Donald Trump’s racist immigration policies.
Immigrants to the United States, and particularly to Orange County, have always provided our country and our county useful work, economic growth, and good ideas. Immigration policy must reflect this reality, and include a dose of American compassion as well. Please read my long standing views as I wrote on this topic for the Los Angeles Times in November 27, 1994:
Xenophobic Fears About a ‘Nonwhite Majority’ Are Nonsense: The wealth of cultural diversity that immigration brings should be celebrated rather than dreaded.
For some reason Gov. Wilson feels compelled to keep assuring us all (in his election night victory speech and more recently at the Heritage Foundation in Washington) that Proposition 187 had nothing to do with racism. I guess he missed Pat Buchanan’s recent rhetoric: “A nonwhite majority is envisioned if today’s immigration continues.” That’s a very interesting statement. You might stop reading here and reflect a moment about how you feel about the comment. Really, stop reading now until you’ve decided how you feel about ” . . . a nonwhite majority.”
If your reaction to Buchanan’s prediction is, “So what?” then you’re a fair-minded person. If your reaction is joy, perhaps you’re currently a so-called “minority” gloating over your anticipated new political power. Or, you might be happy in a good way, celebrating the wealth of the cultural diversity that Buchanan foretells.
Unfortunately, some of you are reacting in the way Buchanan intended, with fear and dread. If these last are the feelings Buchanan’s prediction evokes, you need to go to the nearest mirror, look yourself in the eye, and say aloud, “racist.”
These fears that Buchanan and some others appealed to during the Proposition 187 debate hark back to the Orange County, California, of 1919. Back then, in rural Orange County, the Farm Bureau (the equivalent of the Chamber of Commerce in urban America) passed a resolution that in part said, “WHEREAS, the Japanese population in California is increasing rapidly and WHEREAS, these people will always remain in our midst an alien element unassimilated and unassimilable, and WHEREAS, their presence here lays the foundation for a race problem more serious than any that ever confronted us and may lead to armed conflict . . . RESOLVED, by the directors of the Orange County Farm Bureau, that our senators, Hiram W. Johnson and James D. Phelan, and our representative William Kittner . . . be asked to use their best and utmost endeavors in favor of the following propositions, to wit: . . . rigorous exclusion of Japanese as immigrants . . . that Japanese shall forever be barred from American citizenship.”
The Congress back in the 1920s did pass laws that severely restricted Japanese immigration. Yet consider how wrong the Farm Bureau directors were.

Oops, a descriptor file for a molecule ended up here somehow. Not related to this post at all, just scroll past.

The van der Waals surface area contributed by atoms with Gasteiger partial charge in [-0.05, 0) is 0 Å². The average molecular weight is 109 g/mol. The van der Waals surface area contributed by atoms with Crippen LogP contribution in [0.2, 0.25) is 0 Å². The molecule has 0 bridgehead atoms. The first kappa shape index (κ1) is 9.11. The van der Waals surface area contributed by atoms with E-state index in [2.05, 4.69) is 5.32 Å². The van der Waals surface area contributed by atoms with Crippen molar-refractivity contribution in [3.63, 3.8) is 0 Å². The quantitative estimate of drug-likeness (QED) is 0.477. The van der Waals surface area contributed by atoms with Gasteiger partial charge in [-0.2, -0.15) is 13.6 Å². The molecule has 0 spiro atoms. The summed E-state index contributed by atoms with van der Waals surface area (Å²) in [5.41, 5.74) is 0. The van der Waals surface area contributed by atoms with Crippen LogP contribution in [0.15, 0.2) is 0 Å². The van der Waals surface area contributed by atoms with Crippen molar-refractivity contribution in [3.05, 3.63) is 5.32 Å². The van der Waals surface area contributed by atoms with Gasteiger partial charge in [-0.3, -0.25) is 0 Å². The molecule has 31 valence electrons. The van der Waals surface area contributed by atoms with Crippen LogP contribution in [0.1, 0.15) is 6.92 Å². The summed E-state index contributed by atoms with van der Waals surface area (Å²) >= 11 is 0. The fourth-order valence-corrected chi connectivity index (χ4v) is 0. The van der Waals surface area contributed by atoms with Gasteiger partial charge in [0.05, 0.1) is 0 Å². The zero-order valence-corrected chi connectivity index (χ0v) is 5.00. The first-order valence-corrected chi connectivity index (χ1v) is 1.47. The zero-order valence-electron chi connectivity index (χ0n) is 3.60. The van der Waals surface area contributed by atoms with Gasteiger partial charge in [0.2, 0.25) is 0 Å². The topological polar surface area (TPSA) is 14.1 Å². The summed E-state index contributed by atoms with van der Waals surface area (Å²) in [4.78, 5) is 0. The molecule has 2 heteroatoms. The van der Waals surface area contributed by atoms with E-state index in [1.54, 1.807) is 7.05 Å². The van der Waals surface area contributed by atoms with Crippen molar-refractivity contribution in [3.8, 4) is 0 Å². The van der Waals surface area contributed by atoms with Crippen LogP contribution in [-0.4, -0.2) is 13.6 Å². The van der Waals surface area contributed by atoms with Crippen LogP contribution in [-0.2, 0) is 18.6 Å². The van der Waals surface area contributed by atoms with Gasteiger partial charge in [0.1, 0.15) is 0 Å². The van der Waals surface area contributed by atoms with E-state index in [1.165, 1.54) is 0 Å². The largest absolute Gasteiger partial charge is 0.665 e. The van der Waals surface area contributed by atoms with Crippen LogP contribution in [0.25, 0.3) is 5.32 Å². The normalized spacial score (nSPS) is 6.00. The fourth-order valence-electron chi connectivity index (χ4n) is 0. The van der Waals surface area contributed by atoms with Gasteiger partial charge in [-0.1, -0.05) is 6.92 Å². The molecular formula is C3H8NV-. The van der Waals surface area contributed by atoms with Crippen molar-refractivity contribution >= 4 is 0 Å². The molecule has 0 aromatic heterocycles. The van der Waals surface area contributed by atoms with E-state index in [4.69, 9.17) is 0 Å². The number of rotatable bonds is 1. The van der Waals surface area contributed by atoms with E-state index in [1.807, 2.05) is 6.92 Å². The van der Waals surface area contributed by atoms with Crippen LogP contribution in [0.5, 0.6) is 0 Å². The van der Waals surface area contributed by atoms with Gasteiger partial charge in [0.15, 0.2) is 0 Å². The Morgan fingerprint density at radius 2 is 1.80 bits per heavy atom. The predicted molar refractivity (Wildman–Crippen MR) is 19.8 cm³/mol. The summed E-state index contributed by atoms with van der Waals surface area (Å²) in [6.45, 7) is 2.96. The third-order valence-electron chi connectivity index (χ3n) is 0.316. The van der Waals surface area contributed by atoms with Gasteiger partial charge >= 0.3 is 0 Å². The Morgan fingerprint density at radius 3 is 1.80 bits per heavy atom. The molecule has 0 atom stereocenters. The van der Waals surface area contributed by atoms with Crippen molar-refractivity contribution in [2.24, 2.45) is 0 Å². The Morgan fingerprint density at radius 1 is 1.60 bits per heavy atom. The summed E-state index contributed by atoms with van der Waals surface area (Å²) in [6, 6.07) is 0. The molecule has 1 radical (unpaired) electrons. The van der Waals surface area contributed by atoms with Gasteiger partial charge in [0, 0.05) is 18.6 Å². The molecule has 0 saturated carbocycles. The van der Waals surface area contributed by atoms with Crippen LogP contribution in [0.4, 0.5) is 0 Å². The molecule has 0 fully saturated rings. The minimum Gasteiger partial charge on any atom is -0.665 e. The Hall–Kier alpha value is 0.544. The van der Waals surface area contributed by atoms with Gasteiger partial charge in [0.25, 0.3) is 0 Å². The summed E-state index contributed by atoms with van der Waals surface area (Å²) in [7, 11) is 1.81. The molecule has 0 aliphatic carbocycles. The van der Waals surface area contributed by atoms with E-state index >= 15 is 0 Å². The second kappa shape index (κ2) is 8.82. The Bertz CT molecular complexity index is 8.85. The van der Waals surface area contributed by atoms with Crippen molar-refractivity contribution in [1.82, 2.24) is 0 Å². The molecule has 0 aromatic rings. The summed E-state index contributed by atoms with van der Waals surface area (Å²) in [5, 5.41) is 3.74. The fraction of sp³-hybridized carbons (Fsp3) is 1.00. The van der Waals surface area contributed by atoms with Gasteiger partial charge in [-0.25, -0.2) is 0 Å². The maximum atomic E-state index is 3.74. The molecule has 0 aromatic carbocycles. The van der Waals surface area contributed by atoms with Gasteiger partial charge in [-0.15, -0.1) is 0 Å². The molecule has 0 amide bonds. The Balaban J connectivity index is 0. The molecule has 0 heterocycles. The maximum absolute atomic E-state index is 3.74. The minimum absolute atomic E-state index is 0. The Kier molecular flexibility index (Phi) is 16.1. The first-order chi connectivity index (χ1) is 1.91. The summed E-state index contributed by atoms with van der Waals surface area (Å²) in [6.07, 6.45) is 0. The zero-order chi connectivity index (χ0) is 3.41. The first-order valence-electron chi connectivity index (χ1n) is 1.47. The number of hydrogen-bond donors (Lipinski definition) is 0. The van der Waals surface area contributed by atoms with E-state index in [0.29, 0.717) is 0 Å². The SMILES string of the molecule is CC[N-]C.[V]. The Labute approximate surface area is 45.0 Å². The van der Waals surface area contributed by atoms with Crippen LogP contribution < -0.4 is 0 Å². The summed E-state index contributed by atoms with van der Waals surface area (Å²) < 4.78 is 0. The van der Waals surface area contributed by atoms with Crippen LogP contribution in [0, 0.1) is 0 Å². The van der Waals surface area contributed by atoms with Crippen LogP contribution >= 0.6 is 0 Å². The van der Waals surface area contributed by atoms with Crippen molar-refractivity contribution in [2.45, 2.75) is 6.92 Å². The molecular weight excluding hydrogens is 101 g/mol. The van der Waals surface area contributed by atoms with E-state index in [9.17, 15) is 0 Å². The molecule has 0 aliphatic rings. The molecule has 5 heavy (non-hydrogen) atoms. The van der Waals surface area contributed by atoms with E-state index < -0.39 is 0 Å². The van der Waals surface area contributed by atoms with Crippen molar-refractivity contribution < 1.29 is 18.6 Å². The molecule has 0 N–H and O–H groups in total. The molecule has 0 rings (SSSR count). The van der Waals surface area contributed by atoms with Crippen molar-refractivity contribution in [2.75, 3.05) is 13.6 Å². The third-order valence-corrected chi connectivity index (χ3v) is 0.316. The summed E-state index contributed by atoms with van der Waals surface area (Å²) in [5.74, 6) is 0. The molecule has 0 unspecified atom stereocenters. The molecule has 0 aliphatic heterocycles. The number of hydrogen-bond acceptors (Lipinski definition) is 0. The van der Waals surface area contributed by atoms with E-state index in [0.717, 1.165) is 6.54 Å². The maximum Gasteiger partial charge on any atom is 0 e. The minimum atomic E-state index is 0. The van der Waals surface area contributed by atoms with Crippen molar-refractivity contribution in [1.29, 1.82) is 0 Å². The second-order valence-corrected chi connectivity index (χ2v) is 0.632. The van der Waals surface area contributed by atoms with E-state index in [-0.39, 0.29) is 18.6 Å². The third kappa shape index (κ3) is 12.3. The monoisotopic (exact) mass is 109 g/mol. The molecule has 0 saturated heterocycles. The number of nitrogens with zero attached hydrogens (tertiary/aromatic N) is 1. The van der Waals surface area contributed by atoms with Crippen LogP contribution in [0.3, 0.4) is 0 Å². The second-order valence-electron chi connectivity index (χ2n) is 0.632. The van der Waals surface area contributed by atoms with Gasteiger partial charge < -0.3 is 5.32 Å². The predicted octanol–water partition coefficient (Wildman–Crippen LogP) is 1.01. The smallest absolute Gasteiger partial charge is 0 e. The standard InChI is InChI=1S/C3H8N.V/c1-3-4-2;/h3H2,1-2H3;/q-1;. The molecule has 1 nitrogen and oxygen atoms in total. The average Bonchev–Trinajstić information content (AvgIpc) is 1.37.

The Orange County of today counts among its prominent citizens many people of Japanese ancestry. We even have street names like “Sakioka Drive” and “Yamaha Way.” A 10-year-old named Casey Okuma recently very well represented Irvine in the national Pitch, Hit and Run competition in Arlington, Texas. At UC Irvine, consider the most common surname among our students, “Nguyen.” Indeed, are the sons and daughters of the most recent wave of Asian immigration, the Vietnam War refugees, “unassimilable?” Apparently not, judging by their marks in the classes I teach.
In fact, I do not find it a problem to be working on a campus with a “nonwhite majority” of students. The diversity of cultures among our students enriches the campus experience for all of us. Yes, it’s not always easy. We do have conflicts among different groups. However, ideas are put up on the table for discussion that might not otherwise be in a more homogeneous environment. And that’s where the creativity comes in American society. Indeed, one of Orange County’s most prominent companies, AST Research, was founded only 15 years ago by three Asian immigrants.
What is a “nonwhite majority” anyway? Buchanan and the others simply lump together those of Asian, African and Latin American heritage into a threatening majority. But just ask an Asian American or an African American if he or she feels like part of some powerful majority in Los Angeles, where Anglo Americans are a minority now. Indeed, it really is kind of stupid to lump together Asians, for example. They don’t do it. The Japanese culture is quite different from the Korean or Chinese or Vietnamese. Certainly these folks of Asian heritage have had their own conflicts historically, although not so much here in the states.
Likewise, how about Hispanics? How different are the views and lifestyles of immigrants from Mexico, Cuba, Argentina and Spain? And how do you count someone who has emigrated from the Dominican Republic, perhaps a fellow with African ancestry that speaks Spanish as his first language. The concept of a nonwhite majority is really nonsense, a hateful nonsense created by bigots.
How should I count myself? My surname is Scottish. My dad hopped a ride on a freight car in 1935 to “emigrate” from Nebraska to San Francisco. There he met my mother, a fifth-generation Californian. Her ancestor, Pedro Amador, had arrived in the Bay Area with the Portola expedition in 1769 and stayed. My great aunt on my mother’s side can remember her grandfather telling her how “those damned Americans” flooded into Alta California, then part of Mexico, and wrested away the land from his parents.
As shown below, the growth in immigration has been dramatic in the past two decades. This growth could not be coming at a better time. Baby boomers are beginning to need the help from the younger people legally becoming citizens. As for Donald Trump’s claims that immigrants are “… bringing drugs. They’re bringing crime. They’re rapists…”, the graphs below show a different pattern. While immigration has increased since 1995, crime rates have decreased during that same period.